Science Experts: Search Oregon Coast Beaches Now, After Storm, For Odd Finds
By Oregon Coast Beach Connection staff
(Manzanita, Oregon) – Don't be surprised if you find a surprise on the beaches this week. (Above photo: a gooseberry jellyfish, courtesy Seaside Aquarium).
After Tuesday's storm is done, Wednesday and especially Thursday and Friday will have prime conditions for beachcombing. With west winds being its primary component, this usually causes a plethora of interesting objects and oddities to show up along the Oregon coast, say experts.
With the weather getting sunny on the coast, starting Thursday, wandering the sands will be even more inviting.
Tiffany Boothe of Seaside Aquarium explains you may find a variety of objects – both living and not. When they show up in large bunches, it's a mish-mash of anything oceanic, an occurrence technically called detritus but often known as “ocean burps.”
“When the wind blows out of the west, it usually causes things to wash onto the beach,” Boothe said. “It is possible to find ‘burps,’ egg casings, and even glass floats.”
Among the possibilities: wacky sea shells, cockles, infant sea life, rope with living creatures encrusted on it, crab buoys, hermit crabs, moon snail shells and somewhat rare rock finds. You may spot a brownish mass of wood and grassy matter from afar, but up close is a small treasure chest of natural oddities.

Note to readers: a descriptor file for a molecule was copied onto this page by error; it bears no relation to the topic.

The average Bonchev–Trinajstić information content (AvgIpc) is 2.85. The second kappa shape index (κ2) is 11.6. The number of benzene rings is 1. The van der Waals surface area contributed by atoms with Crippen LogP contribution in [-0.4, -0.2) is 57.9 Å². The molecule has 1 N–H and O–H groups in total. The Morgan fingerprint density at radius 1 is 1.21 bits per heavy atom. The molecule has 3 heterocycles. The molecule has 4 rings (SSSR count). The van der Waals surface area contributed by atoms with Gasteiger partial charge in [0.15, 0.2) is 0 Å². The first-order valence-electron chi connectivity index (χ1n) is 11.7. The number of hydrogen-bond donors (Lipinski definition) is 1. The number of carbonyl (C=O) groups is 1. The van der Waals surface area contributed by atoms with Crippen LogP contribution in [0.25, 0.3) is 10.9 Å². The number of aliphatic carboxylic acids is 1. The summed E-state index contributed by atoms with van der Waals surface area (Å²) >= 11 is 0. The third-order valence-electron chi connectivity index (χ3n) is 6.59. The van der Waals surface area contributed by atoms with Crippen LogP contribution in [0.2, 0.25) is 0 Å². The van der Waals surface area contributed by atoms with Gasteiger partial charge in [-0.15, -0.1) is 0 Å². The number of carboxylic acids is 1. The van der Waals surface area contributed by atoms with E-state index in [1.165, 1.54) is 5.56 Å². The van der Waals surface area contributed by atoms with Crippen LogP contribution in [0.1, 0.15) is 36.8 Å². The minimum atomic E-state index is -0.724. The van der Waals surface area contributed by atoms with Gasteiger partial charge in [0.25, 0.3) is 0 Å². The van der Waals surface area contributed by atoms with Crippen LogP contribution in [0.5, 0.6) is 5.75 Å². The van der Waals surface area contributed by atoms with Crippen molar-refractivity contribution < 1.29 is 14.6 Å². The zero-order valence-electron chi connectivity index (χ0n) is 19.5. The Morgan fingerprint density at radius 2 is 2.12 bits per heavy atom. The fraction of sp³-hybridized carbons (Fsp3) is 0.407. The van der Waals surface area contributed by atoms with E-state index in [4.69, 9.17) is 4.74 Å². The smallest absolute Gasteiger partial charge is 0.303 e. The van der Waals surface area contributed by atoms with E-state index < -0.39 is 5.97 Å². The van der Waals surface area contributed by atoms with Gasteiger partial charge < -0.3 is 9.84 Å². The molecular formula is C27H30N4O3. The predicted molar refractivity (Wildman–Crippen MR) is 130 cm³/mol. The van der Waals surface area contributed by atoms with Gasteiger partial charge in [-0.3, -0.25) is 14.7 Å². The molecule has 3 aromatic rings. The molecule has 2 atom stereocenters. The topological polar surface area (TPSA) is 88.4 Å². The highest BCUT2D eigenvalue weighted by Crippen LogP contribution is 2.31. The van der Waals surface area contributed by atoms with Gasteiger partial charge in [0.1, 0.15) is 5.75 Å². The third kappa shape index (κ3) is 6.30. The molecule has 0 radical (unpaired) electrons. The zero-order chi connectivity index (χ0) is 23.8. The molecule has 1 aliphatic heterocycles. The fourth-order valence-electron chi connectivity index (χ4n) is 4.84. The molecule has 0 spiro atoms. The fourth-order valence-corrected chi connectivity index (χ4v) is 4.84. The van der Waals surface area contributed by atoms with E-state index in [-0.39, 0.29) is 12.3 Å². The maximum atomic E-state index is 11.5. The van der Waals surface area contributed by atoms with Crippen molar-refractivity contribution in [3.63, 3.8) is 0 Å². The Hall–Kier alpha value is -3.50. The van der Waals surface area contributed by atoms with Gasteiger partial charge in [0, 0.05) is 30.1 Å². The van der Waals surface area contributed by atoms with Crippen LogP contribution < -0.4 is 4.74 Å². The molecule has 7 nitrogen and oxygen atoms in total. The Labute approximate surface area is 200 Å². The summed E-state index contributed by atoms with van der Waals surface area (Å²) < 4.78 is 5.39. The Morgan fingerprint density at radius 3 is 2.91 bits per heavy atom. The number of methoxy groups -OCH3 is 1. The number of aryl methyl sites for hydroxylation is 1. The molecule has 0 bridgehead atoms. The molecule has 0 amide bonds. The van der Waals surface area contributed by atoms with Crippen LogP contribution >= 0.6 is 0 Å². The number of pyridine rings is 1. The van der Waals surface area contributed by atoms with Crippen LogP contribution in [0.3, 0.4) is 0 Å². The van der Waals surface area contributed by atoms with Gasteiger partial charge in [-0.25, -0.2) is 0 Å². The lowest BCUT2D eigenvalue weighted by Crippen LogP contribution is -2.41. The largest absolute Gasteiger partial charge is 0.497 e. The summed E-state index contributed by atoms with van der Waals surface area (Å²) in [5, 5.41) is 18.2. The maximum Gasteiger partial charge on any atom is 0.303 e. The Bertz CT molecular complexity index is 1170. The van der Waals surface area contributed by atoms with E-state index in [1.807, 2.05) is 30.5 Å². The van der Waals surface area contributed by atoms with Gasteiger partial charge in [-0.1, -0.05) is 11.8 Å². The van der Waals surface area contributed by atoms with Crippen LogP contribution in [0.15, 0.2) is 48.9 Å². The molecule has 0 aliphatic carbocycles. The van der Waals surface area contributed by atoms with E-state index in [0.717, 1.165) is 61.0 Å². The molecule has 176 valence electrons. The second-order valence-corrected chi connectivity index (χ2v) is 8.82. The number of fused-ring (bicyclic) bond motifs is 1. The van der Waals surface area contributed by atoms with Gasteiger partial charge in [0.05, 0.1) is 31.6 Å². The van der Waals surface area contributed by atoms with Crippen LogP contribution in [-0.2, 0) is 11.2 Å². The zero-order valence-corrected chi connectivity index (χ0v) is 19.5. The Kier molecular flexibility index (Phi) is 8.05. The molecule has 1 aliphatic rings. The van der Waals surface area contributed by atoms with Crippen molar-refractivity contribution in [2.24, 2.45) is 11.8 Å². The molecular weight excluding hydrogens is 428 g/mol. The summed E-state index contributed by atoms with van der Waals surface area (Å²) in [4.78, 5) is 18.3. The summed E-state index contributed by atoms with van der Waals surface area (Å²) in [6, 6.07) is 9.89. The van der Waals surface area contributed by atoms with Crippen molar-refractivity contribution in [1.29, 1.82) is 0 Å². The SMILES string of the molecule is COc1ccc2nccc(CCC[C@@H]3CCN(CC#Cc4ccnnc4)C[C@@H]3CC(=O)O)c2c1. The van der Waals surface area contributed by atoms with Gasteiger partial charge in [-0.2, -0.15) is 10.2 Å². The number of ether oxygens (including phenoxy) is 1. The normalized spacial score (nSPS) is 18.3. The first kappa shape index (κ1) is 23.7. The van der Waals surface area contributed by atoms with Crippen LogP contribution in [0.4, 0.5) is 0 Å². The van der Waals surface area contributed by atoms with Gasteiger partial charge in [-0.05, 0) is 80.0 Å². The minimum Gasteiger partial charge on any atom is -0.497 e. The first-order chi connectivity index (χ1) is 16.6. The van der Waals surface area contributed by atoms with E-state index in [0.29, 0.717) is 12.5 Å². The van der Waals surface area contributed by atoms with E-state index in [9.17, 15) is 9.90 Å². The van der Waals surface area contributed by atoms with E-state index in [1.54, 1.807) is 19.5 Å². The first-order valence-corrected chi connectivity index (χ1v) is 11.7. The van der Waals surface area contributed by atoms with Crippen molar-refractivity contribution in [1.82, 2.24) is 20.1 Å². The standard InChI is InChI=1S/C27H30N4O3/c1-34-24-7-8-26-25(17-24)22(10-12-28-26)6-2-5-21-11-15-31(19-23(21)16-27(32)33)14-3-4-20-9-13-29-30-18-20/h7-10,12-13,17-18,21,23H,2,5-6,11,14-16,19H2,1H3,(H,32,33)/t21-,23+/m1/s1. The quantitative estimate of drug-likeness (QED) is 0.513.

Keith Chandler, manager of the Seaside Aquarium, said you should always keeps an eye on the beaches after storms.
“If you see a patch of dark brown on the beach, go look through it because you’ll find some cool stuff,” Chandler said.
Other objects become home to various sea creatures, especially if they've been floating out in the ocean for awhile.
“Things start to settle on them, such as barnacles and anemones,” Boothe said. “Sometimes other creatures hitch a ride on these now-floating marine habitats, such as crabs and other small invertebrates.”
Periodically, the Seaside Aquarium has either found or been given live squid eggs or skate eggs, and these have hatched in their tanks. They often don't live for long, but many skates that have hatched there do.
Other fascinating finds that can hit the beaches in spring are Purple Sails, otherwise known as velella velella. These tend to hit a bit later in spring, however, if they do.
Gooseberry jellyfish may also be present after storms in spring. These are tiny, dime-sized critters that are translucent. In fact, they are so small and see-through they look more like bubbles in the sand. It's easy to overlook them.
Among the most prized find, however, could be an original Japanese glass float. They are extremely rare, but your chances of finding this bit of beach history increase just a bit after a spurt of heavy west winds. On the sadder spectrum of beach finds, you could run into more tsunami debris from the big quake in Japan in 2011.
Skate eggs casing from an ocean burp, courtesy Seaside Aquarium
Sometimes jellyfish are found alive on the beach, then transferred to Seaside Aquarium, where they survive.
A Japanese glass float ball found in Neskowin
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